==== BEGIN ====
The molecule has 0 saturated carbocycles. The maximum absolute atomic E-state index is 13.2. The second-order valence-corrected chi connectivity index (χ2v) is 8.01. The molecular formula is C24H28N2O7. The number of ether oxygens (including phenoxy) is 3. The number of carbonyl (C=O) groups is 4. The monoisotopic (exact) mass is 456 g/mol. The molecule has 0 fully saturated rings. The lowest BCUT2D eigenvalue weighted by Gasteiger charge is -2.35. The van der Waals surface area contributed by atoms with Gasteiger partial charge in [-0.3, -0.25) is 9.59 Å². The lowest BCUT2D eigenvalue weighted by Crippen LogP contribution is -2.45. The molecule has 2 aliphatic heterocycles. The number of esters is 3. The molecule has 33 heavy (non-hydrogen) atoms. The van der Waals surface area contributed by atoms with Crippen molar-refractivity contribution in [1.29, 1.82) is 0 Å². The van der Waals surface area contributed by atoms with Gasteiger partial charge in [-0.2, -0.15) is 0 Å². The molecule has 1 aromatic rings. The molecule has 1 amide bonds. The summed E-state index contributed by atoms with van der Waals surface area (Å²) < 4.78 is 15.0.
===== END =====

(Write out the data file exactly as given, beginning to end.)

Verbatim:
The molecule has 0 saturated carbocycles. The maximum absolute atomic E-state index is 13.2. The second-order valence-corrected chi connectivity index (χ2v) is 8.01. The molecular formula is C24H28N2O7. The number of ether oxygens (including phenoxy) is 3. The number of carbonyl (C=O) groups is 4. The monoisotopic (exact) mass is 456 g/mol. The molecule has 0 fully saturated rings. The lowest BCUT2D eigenvalue weighted by Gasteiger charge is -2.35. The van der Waals surface area contributed by atoms with Gasteiger partial charge in [-0.3, -0.25) is 9.59 Å². The lowest BCUT2D eigenvalue weighted by Crippen LogP contribution is -2.45. The molecule has 2 aliphatic heterocycles. The number of esters is 3. The molecule has 33 heavy (non-hydrogen) atoms. The van der Waals surface area contributed by atoms with Crippen molar-refractivity contribution in [1.29, 1.82) is 0 Å². The van der Waals surface area contributed by atoms with Gasteiger partial charge in [-0.2, -0.15) is 0 Å². The molecule has 1 aromatic rings. The molecule has 1 amide bonds. The summed E-state index contributed by atoms with van der Waals surface area (Å²) < 4.78 is 15.0.